The mdx mouse is the most widely-used animal model of the human disease Duchenne muscular dystrophy, and quantitative PCR analysis of gene expression in the muscles of this animal plays a key role in the study of pathogenesis and disease progression and in evaluation of potential therapeutic interventions. Normalization to appropriate stably-expressed reference genes is essential for accurate quantitative measurement, but determination of such genes is challenging: healthy and dystrophic muscles present very different transcriptional environments, further altering with disease progression and muscle use, raising the possibility that no single gene or combination of genes may be stable under all experimental comparative scenarios. Despite the pedigree of this animal model, this problem remains unaddressed. The aim of this work was therefore to comprehensively assess reference gene suitability in the muscles of healthy and dystrophic mice, identifying reference genes appropriate for specific experimental comparisons, and determining whether an essentially universally-applicable set of genes exists. Using a large sample collection comprising multiple muscles (including the tibialis anterior, diaphragm and heart muscles) taken from healthy and mdx mice at three disease-relevant ages, and a panel of sixteen candidate reference genes (FBXO38, FBXW2, MON2, ZFP91, HTATSF1, GAPDH, ACTB, 18S, CDC40, SDHA, RPL13a, CSNK2A2, AP3D1, PAK1IP1, B2M and HPRT1), we used the geNorm, BestKeeper and Normfinder algorithms to identify genes that were stable under multiple possible comparative scenarios. We reveal that no single gene is stable under all conditions, but a normalization factor derived from multiple genes (RPL13a, CSNK2A2, AP3D1 and the widely-used ACTB) appears suitable for normalizing gene expression in both healthy and dystrophic mouse muscle regardless of muscle type or animal age. We further show that other popular reference genes, including GAPDH, are markedly disease- or muscle-type correlated. This study demonstrates the importance of empirical reference gene identification, and should serve as a valuable resource for investigators wishing to study gene expression in mdx mice.

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<![CDATA[Serotonin and neuropeptides are both released by the HSN command neuron to initiate Caenorhabditis elegans egg laying]]> https://www.researchpad.co/article/5c536ad5d5eed0c484a479f2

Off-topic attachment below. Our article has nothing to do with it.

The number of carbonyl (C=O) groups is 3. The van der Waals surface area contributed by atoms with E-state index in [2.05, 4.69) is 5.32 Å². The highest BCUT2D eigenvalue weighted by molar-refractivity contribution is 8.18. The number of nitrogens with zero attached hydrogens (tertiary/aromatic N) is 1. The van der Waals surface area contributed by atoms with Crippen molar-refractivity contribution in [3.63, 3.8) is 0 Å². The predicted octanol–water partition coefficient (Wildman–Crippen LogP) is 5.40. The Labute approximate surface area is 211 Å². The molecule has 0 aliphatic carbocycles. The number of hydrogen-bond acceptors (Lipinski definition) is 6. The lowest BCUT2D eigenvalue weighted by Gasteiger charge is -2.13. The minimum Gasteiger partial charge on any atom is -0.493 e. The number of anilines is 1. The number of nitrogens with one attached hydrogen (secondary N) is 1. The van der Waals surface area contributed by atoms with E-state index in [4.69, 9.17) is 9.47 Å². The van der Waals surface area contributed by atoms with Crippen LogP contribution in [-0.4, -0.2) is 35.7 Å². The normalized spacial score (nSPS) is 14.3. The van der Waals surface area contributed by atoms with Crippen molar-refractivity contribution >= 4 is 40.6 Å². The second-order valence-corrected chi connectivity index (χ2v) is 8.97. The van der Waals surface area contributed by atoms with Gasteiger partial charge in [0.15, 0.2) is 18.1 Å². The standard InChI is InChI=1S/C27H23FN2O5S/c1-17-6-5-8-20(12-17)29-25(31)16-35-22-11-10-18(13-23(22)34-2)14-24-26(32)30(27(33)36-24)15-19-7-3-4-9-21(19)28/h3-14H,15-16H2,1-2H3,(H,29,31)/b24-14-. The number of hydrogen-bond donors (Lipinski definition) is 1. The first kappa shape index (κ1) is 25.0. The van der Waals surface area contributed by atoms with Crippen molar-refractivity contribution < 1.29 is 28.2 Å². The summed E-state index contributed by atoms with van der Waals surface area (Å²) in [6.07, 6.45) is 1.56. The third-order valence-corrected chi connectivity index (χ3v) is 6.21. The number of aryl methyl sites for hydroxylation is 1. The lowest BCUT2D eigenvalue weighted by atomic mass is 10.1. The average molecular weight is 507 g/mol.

Neurons typically release both a small-molecule neurotransmitter and one or more neuropeptides, but how these two types of signal from the same neuron might act together remains largely obscure. For example, serotonergic neurons in mammalian brain express the neuropeptide Substance P, but it is unclear how this co-released neuropeptide might modulate serotonin signaling. We studied this issue in C. elegans, in which all serotonergic neurons express the neuropeptide NLP-3. The serotonergic Hermaphrodite Specific Neurons (HSNs) are command motor neurons within the egg-laying circuit which have been shown to release serotonin to initiate egg-laying behavior. We found that egg-laying defects in animals lacking serotonin were far milder than in animals lacking HSNs, suggesting that HSNs must release other signal(s) in addition to serotonin to stimulate egg laying. While null mutants for nlp-3 had only mild egg-laying defects, animals lacking both serotonin and NLP-3 had severe defects, similar to those of animals lacking HSNs. Optogenetic activation of HSNs induced egg laying in wild-type animals, and in mutant animals lacking either serotonin or NLP-3, but failed to induce egg laying in animals lacking both. We recorded calcium activity in the egg-laying muscles of animals lacking either serotonin, NLP-3, or both. The single mutants, and to a greater extent the double mutant, showed muscle activity that was uncoordinated and unable to expel eggs. Specifically, the vm2 muscles cells, which are direct postsynaptic targets of the HSN, failed to contract simultaneously with other egg-laying muscle cells. Our results show that the HSN neurons use serotonin and the neuropeptide NLP-3 as partially redundant co-transmitters that together stimulate and coordinate activity of the target cells onto which they are released.